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Susan Bordo: Beauty (Re)discovers The Male Body

Let's talk about sex.

jess m

on 4 January 2013

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Transcript of Susan Bordo: Beauty (Re)discovers The Male Body

Bordo on Beauty Let's start with this idea from page 190:

"Some psychologists say that the circuit from eyes to brain to genitals is a quicker trip for men than for women. 'There's some strong evidence,' popular science writer Deborah Blum reports, citing studies of men's responses to pictures of naked women, 'that testosterone is wired for visual response.' Maybe. But who is the electrician here? God? Mother Nature? Or Hugh Hefner? Practice makes perfect. And women have had little practice."

Naturalizing Naturalizing is the process whereby what is considered "acceptable" becomes "natural." The flip side of this means what is not "acceptable" becomes "unnatural." Spend some time googling arguments against interracial marriage and gay marriage. Spend some time googling those who advocate against "feminism" and women "working outside the home." Keep a tally of how many times the word "natural" is levied as proof of an argument. Pay attention to how many times people stand against a behavior because it is "unnatural" or "monstrous."

What is the difference between something we don't like or something that makes us uncomfortable and something that is UNNATURAL? "For many men, both gay and straight, to be so passively dependent on the gaze of another person for one's sense of self-worth is incompatible with being a real man" (192). Think about the word "passively" here. Why do we equate "passiveness" with femininity and "aggressiveness" with masculinity? How do these associations affect standards of beauty, marketing, and language? Pretty vs. Handsome etc? Thinking about naturalizing and passivity We enter into the realm of homophobia and fears of being "gay." I like what Bordo has to say on the subject:

"Some people describe these receptive pleasures as 'passive'--which gives them a bad press with men, and is just plain inaccurate too. 'Passive' hardly describes what's going on when one person offers himself or herself to another. Inviting, receiving, responding--these are active behaviors too, and rather thrilling ones. It's a macho bias to view the only real activity as that which takes, invades, aggresses. It's a bias, however, that's been with us for a long time, in both straight and gay cultures" (205).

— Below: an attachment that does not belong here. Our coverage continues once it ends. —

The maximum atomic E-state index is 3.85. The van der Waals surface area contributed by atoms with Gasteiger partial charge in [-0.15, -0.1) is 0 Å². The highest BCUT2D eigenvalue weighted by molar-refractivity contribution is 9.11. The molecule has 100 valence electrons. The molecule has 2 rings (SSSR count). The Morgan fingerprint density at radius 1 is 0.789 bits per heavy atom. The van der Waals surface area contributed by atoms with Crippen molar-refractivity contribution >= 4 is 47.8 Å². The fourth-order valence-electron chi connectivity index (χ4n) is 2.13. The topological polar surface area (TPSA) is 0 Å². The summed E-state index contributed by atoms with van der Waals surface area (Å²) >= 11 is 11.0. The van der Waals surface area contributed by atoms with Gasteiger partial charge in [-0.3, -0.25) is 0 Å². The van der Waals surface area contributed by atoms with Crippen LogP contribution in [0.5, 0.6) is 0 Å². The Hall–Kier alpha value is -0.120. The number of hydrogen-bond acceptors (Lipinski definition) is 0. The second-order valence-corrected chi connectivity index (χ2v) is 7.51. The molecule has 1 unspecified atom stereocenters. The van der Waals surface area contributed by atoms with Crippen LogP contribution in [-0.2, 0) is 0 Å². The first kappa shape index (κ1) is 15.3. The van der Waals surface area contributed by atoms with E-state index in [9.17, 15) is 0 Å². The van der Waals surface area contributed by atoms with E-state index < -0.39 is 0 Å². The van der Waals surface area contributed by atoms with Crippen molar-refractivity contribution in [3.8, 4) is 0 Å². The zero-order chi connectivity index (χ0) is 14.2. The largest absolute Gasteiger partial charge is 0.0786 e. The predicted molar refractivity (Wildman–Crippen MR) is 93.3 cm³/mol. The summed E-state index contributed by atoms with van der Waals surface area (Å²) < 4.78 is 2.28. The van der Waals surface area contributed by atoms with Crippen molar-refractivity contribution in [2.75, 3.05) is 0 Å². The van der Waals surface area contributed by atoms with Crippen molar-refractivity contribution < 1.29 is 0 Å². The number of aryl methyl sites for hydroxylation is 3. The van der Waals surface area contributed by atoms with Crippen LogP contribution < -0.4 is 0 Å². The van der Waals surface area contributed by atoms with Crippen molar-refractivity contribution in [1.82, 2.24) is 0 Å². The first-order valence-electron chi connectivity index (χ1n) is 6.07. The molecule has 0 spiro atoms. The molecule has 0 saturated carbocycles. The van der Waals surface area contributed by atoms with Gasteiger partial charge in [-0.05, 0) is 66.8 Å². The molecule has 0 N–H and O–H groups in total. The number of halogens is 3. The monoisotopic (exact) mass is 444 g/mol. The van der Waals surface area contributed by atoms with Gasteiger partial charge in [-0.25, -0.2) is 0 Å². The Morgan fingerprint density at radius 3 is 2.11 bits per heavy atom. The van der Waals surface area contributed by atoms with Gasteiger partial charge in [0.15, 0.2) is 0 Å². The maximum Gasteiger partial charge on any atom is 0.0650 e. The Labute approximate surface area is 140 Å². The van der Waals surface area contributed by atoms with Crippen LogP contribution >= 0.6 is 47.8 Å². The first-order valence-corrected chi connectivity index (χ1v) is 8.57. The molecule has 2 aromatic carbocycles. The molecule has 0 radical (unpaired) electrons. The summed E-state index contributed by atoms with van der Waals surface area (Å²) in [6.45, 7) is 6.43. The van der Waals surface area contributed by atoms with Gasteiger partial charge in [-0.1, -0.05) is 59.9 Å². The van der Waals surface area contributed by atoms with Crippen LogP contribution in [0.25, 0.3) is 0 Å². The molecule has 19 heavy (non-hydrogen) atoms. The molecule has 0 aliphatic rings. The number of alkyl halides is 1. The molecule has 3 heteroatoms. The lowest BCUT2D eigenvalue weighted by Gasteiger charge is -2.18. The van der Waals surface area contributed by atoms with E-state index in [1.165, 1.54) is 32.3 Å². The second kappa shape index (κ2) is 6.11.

What does it mean, then, when fear arrives alongside attraction? If homophobia is tied into the possibility of unwanted attraction or possibility of rape why are we worried about being "gay" instead of considering how those who live with being raped each day must be terrified? "Men act and women appear." It's easy to shake our heads and say, "yeah, yeah sex sells and that's too bad but whatever." But the problem is the unavoidable side-effects of such ideas.

When was the last time you felt insecure about your appearance? Why did you feel insecure? How many of you have laughed at "the people of Walmart?" How many of you have ever worried, however briefly, you might end up one of those people?

When was the last time you expressed disgust towards an unattractive person or saw disgust expressed? When did we start actively OWING each other attractiveness? Why do we expect other people to consider our standards of beauty and attempt to fulfill their standards in return? Why is this a topic worth discussing? Why are gender roles problematic?
Why are impossible standards of beauty problematic?
Why is not examining what we find attractive and why problematic? What ideas are these ads tapping into? Why do we need them? Of course, most men, gold chains or not, straight or gay, DO care how they "appear." The gender differences...are "fictional," a distillation of certain IDEAS about men and women, not empirical generalization about their actual behavior. This doesn't mean, however, that they have no impact on "real life." Far from it. As embodied in attractive and sometimes highly manipulative images, "men act and women appear" functions as a visual instruction. Women are supposed to care very much about fashion, "vanity," looking good, and may be seen as unfeminine, man-hating, or lesbian if they don't. The reverse goes for men. The man who cares about his looks the way a woman does, self-esteem on the line, ready to be shattered at the slightest insult or weight gain, is unmanly, sexually suspect (213-4). What Bordo is saying (and what I'm unsubtly trying to make sure you grasp) is that attractiveness is a MYTH supported by the very real experience of BEING attracted to someone. Myth teaches us how to BE. Myth is how we learn to be human beings. It's all well and good to have expectations of behavior (is it?) but those expectations limit and control behavior across the board. This isn't a women's problem or men's problem--this is a human problem.

The "problem" isn't being attractive or being attracted. So then, what is the problem? What is it exactly that we're talking about here?
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